The Reconyx model we have does not take video, but it does take a burst of three photos in a row and then almost immediately is ready to take another burst of three. So I have been playing around with turning those still photos into a video. I am pleased with the results so far.
Two behaviors have emerged this week worth blogging about: Biting and the gathering of nesting material.
Most, if not all squirrel species bite in order to leave scent behind. The glands are located in the cheek region and the actual bite may serve to anchor the face to the branch or serve as a visual marker or release aromatic chemicals from the wood or....??? :)
Regardless, my woodchuck has been active again this year at the small trunk at the entrance to its burrow. I have captured several nice images of it in action:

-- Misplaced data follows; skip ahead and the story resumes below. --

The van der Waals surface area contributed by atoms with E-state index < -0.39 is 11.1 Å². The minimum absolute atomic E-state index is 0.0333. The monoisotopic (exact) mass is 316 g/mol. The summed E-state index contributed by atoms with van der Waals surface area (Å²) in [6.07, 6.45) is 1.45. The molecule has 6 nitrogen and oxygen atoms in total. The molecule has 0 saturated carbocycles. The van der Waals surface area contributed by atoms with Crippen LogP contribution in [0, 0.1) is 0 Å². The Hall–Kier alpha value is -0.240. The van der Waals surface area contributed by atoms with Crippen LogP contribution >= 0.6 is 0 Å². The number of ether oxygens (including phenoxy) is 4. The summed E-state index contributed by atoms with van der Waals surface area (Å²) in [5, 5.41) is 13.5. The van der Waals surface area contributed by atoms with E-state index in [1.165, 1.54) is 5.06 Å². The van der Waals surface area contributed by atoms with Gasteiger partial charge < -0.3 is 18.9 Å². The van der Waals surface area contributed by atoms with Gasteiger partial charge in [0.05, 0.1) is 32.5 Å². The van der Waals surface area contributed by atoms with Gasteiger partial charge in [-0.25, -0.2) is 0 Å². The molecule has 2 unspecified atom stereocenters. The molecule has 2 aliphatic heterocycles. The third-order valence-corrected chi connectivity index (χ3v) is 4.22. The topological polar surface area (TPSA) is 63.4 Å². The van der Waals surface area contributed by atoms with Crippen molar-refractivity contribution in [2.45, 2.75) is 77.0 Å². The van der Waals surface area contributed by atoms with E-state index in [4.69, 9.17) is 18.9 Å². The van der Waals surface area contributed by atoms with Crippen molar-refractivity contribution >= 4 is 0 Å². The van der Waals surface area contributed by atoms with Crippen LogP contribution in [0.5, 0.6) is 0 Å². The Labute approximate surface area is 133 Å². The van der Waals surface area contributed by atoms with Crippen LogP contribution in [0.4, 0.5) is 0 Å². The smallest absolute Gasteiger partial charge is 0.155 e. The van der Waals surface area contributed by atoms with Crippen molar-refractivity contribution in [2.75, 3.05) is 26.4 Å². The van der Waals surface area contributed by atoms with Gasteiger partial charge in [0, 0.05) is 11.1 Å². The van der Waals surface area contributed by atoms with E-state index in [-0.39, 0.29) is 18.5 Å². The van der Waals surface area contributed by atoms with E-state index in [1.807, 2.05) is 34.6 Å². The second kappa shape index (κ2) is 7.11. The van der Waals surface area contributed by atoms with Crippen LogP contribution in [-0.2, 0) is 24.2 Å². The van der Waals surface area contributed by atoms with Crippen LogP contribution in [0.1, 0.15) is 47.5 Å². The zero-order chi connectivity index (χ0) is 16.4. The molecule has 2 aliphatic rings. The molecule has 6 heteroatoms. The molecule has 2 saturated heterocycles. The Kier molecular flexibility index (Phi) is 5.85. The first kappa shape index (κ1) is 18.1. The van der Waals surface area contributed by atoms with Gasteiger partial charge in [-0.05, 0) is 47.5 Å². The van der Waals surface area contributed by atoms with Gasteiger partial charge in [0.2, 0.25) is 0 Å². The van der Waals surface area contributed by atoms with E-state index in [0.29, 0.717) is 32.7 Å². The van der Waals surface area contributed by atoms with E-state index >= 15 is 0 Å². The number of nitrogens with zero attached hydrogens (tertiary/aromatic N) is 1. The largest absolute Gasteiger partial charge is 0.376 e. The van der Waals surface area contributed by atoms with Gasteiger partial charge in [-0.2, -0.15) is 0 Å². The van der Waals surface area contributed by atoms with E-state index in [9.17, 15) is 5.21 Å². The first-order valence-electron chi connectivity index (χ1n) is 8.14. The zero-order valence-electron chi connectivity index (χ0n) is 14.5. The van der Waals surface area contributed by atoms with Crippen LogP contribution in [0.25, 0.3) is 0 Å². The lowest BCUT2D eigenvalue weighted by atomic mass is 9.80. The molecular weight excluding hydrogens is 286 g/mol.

|Woodchuck biting and scent marking sapling|
Several species have been captured investigating the entrance including raccoon, feral cat, striped skunk and this red fox. Red foxes will often take old woodchuck dens as their own and I wonder of this one had designs on housing or dinner...
|Red fox at the woodchuck hole|
|Red fox sniffing a woodchuck's scent mark|
The behavior I wanted to show is the gathering of nesting material. I only have images of this from a single day, but it happened twice.
I am not sure exactly where we are within the breeding process. Is this a precursor to mating or is this a sign that babies are nearly upon us? Is this a female? And is this even a natal nest being created? Why can't this just be a woodchuck cozying up the place without any expectation that the stork will be making any deliveries? Regardless, the Reconyx takes so many photos that they are of near video quality. I took all the photos associated with this event and put them in Movie Maker. Each still is up for .33 seconds. Have a look:
There are more stories to be told from this camera set. Stay tuned!